Black and White Taxicab Co. v. Brown and Yellow Taxicab Co.
276 U.S. 518 (1928)
- The Brown and Yellow Cab Company, a Kentucky corporation, sought to create a business association with the Louisville and Nashville Railroad, where Brown and Yellow would have a monopoly on soliciting passengers of the railroad, effectively eliminating the competition, the Black and White Cab Co. Black and White sued.
- The Kentucky Supreme Court found for Black and White.
- The Kentucky Supreme Court found that such an agreement was illegal under Kentucky common law.
- Note that this case came out before the rules about a corporation existing in their principle place of business were defined.
- Brown and Yellow dissolved itself, reincorporated in Tennessee, and executed the same exact business agreement with Louisville there,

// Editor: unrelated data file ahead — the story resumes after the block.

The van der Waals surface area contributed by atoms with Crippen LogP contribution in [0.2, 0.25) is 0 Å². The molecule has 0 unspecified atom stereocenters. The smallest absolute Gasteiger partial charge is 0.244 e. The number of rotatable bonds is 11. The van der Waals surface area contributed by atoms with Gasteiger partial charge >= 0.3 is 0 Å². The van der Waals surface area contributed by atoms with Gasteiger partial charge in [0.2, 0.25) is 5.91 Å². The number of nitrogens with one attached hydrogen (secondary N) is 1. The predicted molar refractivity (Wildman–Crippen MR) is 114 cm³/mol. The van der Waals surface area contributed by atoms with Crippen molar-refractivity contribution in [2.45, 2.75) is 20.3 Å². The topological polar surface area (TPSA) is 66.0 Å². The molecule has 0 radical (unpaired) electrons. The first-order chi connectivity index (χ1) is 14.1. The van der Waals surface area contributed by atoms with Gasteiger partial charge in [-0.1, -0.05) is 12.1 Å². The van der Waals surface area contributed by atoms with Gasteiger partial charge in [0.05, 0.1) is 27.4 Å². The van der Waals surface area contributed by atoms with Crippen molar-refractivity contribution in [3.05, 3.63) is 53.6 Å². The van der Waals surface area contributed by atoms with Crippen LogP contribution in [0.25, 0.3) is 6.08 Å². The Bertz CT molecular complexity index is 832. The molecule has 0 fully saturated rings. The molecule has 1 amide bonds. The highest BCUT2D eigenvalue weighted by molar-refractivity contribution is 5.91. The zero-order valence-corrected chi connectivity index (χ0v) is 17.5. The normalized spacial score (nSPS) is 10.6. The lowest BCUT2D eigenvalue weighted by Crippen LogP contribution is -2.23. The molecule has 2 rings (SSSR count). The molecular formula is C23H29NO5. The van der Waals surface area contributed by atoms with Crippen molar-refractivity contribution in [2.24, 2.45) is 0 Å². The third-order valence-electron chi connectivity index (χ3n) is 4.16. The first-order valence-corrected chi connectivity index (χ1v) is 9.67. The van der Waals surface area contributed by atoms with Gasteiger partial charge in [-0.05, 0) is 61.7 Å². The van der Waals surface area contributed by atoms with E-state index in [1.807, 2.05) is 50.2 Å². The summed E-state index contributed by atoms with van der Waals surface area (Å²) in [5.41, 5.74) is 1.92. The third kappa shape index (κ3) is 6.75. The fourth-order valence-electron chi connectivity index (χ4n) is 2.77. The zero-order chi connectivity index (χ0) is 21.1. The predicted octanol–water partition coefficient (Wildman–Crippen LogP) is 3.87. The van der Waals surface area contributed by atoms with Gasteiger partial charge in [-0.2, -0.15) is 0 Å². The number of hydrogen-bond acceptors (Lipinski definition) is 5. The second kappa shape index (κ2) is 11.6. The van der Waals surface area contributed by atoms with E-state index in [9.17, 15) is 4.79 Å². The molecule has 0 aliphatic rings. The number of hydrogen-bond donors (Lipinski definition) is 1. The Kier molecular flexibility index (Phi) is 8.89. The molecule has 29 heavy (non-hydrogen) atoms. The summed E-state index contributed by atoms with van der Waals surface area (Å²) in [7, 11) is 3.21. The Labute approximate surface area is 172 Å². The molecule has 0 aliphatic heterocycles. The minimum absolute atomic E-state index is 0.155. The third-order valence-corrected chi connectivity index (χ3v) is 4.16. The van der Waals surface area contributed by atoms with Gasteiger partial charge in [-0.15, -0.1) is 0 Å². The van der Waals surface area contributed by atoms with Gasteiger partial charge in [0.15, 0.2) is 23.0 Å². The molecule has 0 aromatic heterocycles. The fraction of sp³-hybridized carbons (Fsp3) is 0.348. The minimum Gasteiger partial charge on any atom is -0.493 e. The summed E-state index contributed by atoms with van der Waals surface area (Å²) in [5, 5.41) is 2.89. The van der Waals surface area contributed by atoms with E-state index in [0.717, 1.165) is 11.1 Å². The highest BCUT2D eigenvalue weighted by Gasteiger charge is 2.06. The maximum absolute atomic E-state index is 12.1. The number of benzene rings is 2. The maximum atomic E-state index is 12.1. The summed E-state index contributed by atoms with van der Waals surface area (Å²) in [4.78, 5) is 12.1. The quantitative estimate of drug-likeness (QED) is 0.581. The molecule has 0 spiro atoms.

- Unlike Kentucky, in Tennessee, that kind of agreement was perfectly legal.
- Brown and Yellow sued Black and White in a Kentucky Federal Court to prevent them from soliciting passengers.
- The Federal Court found for Brown and Yellow.
- The Federal Court upheld the agreement, citing Swift v. Tyson (41 U.S. 1 (1842)), and arguing that under general Federal common law, the agreement was valid.
- The Court didn’t care whether the agreement would be legal under Kentucky law or Tennessee law, they only considered whether it would be legal under Federal common law.
- Note that if Brown and Yellow had brought suit in a Kentucky State court, then Kentucky common law would have applied and the agreement would not have been upheld.
- This case would have turned out differently if it had happened after the Erie Doctrine was developed.
- See Erie Railroad Co. v. Tompkins (304 U.S. 64 (1938)).